Chapter 20: solace
Chapter 21: meticulously, languid
Chapter 22: tentatively, meager
Chapter 23: obscured
Key Ideas for Discussion
- This is a very powerful chapter when Jonas learns the real meaning of the word release. Have students write about their feelings in their notebooks after finishing the chapter.
- Students might be puzzled at how Fiona and Jonas’ father take release so lightly. Explain to them that they don’t really understand the idea of death. They don’t have the same feelings that Jonas and The Giver have.
- Talk about what The Giver might mean when he tells Jonas that he wants to be with his daughter, Rosemary.
- Ask students to share their feelings about what is doing. Do they think he made the right choice?
- On the board, make a list with students of pros and cons for leaving the community.
- Discuss Jonas’ will to live as he keeps going, even though he’s starving, cold, and exhausted. Remind students that he is only a child of 12 years. Try to make them see the difference between hungry and starving, or tired and exhausted. (Precision of language)
- Why do you think The Giver is so insistent that Jonas watch the video of the twin’s release that morning.
- How can you tell that Jonas truly cares for The Giver? Use details from the chapter to support your answer.
- Do you think the plan for Jonas’ escape will work? What possible problems could arise?
- Why does Jonas leave home earlier than planned?
- Do you think it’s fair for Jonas to be angry with his father considering he doesn’t really understand what he’s doing?
- How does Jonas use the memories he received to help him on his journey?
- If you were Jonas and had to do it all over, would you have left the community or stayed? Explain your reasons.
- How do you think Jonas knew that they were almost at their destination?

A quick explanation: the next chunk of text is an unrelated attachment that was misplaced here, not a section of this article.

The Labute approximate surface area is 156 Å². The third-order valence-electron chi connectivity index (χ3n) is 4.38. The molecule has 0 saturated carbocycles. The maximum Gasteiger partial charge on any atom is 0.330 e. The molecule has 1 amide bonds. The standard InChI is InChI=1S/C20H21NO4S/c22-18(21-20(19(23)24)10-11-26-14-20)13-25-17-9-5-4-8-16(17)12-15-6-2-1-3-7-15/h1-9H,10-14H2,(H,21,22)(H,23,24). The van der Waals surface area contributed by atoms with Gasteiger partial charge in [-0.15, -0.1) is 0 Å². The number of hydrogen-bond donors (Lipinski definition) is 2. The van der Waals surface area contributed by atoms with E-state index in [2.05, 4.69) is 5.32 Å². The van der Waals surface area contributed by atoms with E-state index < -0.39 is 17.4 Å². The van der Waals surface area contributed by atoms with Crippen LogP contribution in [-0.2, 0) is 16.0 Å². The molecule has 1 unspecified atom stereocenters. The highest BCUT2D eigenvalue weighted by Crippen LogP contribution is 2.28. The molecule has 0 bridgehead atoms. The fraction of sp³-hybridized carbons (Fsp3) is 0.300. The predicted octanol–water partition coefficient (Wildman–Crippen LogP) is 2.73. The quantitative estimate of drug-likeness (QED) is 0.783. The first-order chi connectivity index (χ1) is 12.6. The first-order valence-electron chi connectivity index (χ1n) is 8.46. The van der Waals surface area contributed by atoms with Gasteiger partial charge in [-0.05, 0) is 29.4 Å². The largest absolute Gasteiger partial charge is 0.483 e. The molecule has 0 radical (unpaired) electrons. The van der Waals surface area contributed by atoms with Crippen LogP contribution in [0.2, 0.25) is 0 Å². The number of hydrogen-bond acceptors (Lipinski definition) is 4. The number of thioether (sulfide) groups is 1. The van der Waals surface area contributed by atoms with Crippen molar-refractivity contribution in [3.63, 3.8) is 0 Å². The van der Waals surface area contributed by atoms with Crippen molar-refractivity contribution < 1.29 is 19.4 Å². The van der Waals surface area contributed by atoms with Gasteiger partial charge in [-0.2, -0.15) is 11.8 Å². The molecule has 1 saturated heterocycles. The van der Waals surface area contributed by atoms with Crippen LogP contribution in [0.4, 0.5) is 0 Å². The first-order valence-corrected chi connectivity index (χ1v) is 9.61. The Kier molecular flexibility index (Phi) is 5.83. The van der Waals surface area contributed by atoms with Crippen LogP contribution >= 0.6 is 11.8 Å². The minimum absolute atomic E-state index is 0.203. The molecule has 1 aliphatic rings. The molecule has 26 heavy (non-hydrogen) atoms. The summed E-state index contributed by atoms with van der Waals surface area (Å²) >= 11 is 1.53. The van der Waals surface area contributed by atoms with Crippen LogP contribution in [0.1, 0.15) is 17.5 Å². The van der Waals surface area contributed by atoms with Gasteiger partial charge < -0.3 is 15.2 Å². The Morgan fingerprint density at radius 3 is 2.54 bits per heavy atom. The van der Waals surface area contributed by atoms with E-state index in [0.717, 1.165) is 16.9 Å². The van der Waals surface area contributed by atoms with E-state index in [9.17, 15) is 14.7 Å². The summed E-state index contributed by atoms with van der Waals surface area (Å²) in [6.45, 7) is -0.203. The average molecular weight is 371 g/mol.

- Journal Writing – Would you rather live in Jonas’ community where bad things never happen (at least not in the eyes of the members), where no one is hungry, there is no war, etc…but there are no choices? Or would you rather live in our world where things aren’t perfect, but you have the freedom to make your own choices?
- Write a dialogue – What conversation might have taken place between The Giver and Chief Elder after they all discovered that Jonas was gone?
- Make a Diorama – Imagine what Jonas’ community might look like and make a diorama to depict it. Maybe chose a specific scene you liked.
- To be Continued – If there was another chapter in The Giver, what do you think would have happened?
- Book Report – Write a book report which includes setting, characters, problem, important events, and solution.
- Read All About It – Pretend you’re a reporter and word of Jonas’ escape has just gotten out to the neighboring communities. Write an article explaining what happened.
- Image via Amazon
This post is part of the series: The Giver Lesson Plans
This series provides lessons and discussion questions for all chapters of “The Giver” by Lois Lowry. The lessons are to be used with Middle School students, although they could be adapted for a younger class.